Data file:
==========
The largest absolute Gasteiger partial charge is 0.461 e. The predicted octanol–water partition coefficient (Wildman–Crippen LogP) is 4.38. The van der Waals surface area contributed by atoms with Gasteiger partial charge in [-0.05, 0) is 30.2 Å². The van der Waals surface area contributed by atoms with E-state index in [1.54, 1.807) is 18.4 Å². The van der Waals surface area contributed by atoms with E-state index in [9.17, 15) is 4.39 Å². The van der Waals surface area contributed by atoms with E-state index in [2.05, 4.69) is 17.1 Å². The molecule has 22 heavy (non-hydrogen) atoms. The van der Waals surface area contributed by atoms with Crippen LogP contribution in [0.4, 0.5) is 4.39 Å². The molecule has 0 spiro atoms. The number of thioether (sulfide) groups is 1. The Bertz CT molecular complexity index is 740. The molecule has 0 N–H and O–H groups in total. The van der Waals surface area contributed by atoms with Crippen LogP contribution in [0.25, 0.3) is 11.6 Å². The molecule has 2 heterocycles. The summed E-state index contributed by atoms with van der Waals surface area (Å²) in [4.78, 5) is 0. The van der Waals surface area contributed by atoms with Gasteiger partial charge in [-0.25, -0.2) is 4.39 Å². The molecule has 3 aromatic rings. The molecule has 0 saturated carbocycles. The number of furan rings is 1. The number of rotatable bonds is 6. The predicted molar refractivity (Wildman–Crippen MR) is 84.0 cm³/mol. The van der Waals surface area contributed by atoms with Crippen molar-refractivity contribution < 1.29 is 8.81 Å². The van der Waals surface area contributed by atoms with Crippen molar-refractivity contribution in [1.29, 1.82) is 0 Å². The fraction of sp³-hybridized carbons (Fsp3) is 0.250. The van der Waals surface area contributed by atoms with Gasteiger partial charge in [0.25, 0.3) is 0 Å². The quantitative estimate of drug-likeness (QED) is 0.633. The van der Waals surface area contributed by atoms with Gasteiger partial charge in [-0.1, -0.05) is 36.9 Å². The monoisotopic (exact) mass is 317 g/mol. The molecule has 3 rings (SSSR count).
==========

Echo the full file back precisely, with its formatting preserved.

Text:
The largest absolute Gasteiger partial charge is 0.461 e. The predicted octanol–water partition coefficient (Wildman–Crippen LogP) is 4.38. The van der Waals surface area contributed by atoms with Gasteiger partial charge in [-0.05, 0) is 30.2 Å². The van der Waals surface area contributed by atoms with E-state index in [1.54, 1.807) is 18.4 Å². The van der Waals surface area contributed by atoms with E-state index in [9.17, 15) is 4.39 Å². The van der Waals surface area contributed by atoms with E-state index in [2.05, 4.69) is 17.1 Å². The molecule has 22 heavy (non-hydrogen) atoms. The van der Waals surface area contributed by atoms with Crippen LogP contribution in [0.4, 0.5) is 4.39 Å². The molecule has 0 spiro atoms. The number of thioether (sulfide) groups is 1. The Bertz CT molecular complexity index is 740. The molecule has 0 N–H and O–H groups in total. The van der Waals surface area contributed by atoms with Crippen LogP contribution in [0.25, 0.3) is 11.6 Å². The molecule has 2 heterocycles. The summed E-state index contributed by atoms with van der Waals surface area (Å²) in [4.78, 5) is 0. The van der Waals surface area contributed by atoms with Gasteiger partial charge in [-0.25, -0.2) is 4.39 Å². The molecule has 3 aromatic rings. The molecule has 0 saturated carbocycles. The number of furan rings is 1. The number of rotatable bonds is 6. The predicted molar refractivity (Wildman–Crippen MR) is 84.0 cm³/mol. The van der Waals surface area contributed by atoms with Crippen molar-refractivity contribution < 1.29 is 8.81 Å². The van der Waals surface area contributed by atoms with Crippen molar-refractivity contribution in [1.29, 1.82) is 0 Å². The fraction of sp³-hybridized carbons (Fsp3) is 0.250. The van der Waals surface area contributed by atoms with Gasteiger partial charge in [0.25, 0.3) is 0 Å². The quantitative estimate of drug-likeness (QED) is 0.633. The van der Waals surface area contributed by atoms with Gasteiger partial charge in [-0.1, -0.05) is 36.9 Å². The monoisotopic (exact) mass is 317 g/mol. The molecule has 3 rings (SSSR count).